Students take spoonfuls, plop them on their project and then smooth with a Popsicle stick. Shaving cream craftivities need at least 24-48 hours to dry, depending on how thick the artwork is. Here are 2 of my all-time favorite shaving cream creations.
Shaving Cream Frosted Cookies Ornament: I have my students cut their cookie out of light brown paper, frost it, and then add their photo to the middle.
If you have an Ellison Die Cutter at your disposal these cookies are adorable cut into your student's initials. Add a few real candy sprinkles and these honestly look so real, and good enough to eat! Frosted Cookie Ornament pattern
By far, my favorite craft that I ever made with my Y5's was the shaving cream snowman. I hung my students snowmen as a border, just under the ceiling in the hallway. We always got zillions of compliments and everyone wanted to know the secret of the awesome looking snow!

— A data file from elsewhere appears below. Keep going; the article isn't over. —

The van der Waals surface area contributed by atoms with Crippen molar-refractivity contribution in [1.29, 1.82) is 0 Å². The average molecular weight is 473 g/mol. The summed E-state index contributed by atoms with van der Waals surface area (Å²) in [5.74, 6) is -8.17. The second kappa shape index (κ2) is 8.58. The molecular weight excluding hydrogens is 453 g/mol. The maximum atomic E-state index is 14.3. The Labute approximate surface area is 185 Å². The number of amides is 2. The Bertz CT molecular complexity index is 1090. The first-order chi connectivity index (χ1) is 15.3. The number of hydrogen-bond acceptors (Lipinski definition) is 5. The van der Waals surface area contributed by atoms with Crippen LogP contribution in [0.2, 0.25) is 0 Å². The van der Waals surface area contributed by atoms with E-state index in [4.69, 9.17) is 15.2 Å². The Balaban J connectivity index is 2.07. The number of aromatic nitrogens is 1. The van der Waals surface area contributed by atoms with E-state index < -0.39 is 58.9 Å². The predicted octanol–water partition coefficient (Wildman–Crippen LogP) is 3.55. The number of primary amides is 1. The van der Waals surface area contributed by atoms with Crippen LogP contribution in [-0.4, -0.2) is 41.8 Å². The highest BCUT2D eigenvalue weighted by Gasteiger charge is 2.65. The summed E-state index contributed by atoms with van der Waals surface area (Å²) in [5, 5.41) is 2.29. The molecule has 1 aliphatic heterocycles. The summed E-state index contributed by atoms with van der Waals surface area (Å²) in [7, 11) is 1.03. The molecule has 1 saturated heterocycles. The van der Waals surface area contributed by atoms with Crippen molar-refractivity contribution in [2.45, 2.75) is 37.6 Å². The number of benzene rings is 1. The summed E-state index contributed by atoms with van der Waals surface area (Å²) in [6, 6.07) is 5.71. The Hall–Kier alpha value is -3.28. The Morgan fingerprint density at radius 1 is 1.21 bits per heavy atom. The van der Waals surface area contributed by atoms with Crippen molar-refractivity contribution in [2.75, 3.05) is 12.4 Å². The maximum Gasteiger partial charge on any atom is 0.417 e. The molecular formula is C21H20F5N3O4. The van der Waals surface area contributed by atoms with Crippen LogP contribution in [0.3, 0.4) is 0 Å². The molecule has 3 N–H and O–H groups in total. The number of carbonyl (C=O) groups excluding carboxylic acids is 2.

Before hand my students drew their snowman on a pre-cut piece of tag board. Little ones have a tendency to either draw way too small or way too large, so demonstrate drawing 2 simple circles “just the right size.” For really little ones, I suggest having these pre-drawn and have included a template for you. Make sure students have written their name in the corner of their creation.
I collected a large tub of pieces and parts to decorate the snowmen via a note home making a request, searching my house, taking apart jewelry and going junking.
Put several scoops of “stuff” in paper bowls and set 2 on each table. Give students 5-10 minutes to pick out 2 eyes, 1 nose, something for a mouth and 3-5 items for their snowman's buttons.
It’s very important to have children design their snowman BEFORE you give them a dollop of shaving cream, because they need to work rather quickly spreading their “snow” with a popsicle stick. It’s helpful if they arrange their parts on the side, so that they don’t forget what they chose for each feature. They get so excited when they get the “goop” that they sometimes forgot and this really helped in the past.